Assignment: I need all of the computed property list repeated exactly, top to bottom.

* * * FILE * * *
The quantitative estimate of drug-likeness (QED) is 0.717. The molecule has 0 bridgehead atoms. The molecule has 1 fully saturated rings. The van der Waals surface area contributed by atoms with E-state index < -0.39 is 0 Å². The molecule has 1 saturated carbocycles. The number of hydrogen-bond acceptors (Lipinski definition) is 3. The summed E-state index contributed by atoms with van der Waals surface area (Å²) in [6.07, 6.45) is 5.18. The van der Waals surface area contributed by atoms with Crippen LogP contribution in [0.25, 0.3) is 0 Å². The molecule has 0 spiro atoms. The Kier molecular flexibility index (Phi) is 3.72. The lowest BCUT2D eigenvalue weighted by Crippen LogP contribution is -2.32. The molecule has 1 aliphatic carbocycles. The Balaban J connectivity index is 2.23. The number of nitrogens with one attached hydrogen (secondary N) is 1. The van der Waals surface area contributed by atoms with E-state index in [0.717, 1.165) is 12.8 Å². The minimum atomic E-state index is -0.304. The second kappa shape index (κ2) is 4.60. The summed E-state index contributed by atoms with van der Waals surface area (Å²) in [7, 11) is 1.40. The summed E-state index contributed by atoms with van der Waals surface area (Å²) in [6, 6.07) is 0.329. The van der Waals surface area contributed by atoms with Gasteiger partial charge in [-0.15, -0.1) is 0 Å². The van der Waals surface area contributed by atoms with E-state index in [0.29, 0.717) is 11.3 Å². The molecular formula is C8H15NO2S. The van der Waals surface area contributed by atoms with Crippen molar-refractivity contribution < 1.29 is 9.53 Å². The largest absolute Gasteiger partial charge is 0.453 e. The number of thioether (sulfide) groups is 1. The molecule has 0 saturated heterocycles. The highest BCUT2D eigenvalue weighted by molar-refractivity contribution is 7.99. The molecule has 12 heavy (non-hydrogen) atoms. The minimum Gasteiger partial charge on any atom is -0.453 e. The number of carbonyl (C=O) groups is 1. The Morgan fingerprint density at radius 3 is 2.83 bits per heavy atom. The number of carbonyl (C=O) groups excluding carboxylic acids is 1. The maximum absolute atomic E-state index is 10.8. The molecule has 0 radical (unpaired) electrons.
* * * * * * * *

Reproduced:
The quantitative estimate of drug-likeness (QED) is 0.717. The molecule has 0 bridgehead atoms. The molecule has 1 fully saturated rings. The van der Waals surface area contributed by atoms with E-state index < -0.39 is 0 Å². The molecule has 1 saturated carbocycles. The number of hydrogen-bond acceptors (Lipinski definition) is 3. The summed E-state index contributed by atoms with van der Waals surface area (Å²) in [6.07, 6.45) is 5.18. The van der Waals surface area contributed by atoms with Crippen LogP contribution in [0.25, 0.3) is 0 Å². The molecule has 0 spiro atoms. The Kier molecular flexibility index (Phi) is 3.72. The lowest BCUT2D eigenvalue weighted by Crippen LogP contribution is -2.32. The molecule has 1 aliphatic carbocycles. The Balaban J connectivity index is 2.23. The number of nitrogens with one attached hydrogen (secondary N) is 1. The van der Waals surface area contributed by atoms with E-state index in [0.717, 1.165) is 12.8 Å². The minimum atomic E-state index is -0.304. The second kappa shape index (κ2) is 4.60. The summed E-state index contributed by atoms with van der Waals surface area (Å²) in [7, 11) is 1.40. The summed E-state index contributed by atoms with van der Waals surface area (Å²) in [6, 6.07) is 0.329. The van der Waals surface area contributed by atoms with Gasteiger partial charge in [-0.15, -0.1) is 0 Å². The van der Waals surface area contributed by atoms with E-state index in [0.29, 0.717) is 11.3 Å². The molecular formula is C8H15NO2S. The van der Waals surface area contributed by atoms with Crippen molar-refractivity contribution < 1.29 is 9.53 Å². The largest absolute Gasteiger partial charge is 0.453 e. The number of thioether (sulfide) groups is 1. The molecule has 0 saturated heterocycles. The highest BCUT2D eigenvalue weighted by molar-refractivity contribution is 7.99. The molecule has 12 heavy (non-hydrogen) atoms. The minimum Gasteiger partial charge on any atom is -0.453 e. The number of carbonyl (C=O) groups is 1. The Morgan fingerprint density at radius 3 is 2.83 bits per heavy atom. The number of carbonyl (C=O) groups excluding carboxylic acids is 1. The maximum absolute atomic E-state index is 10.8. The molecule has 0 radical (unpaired) electrons.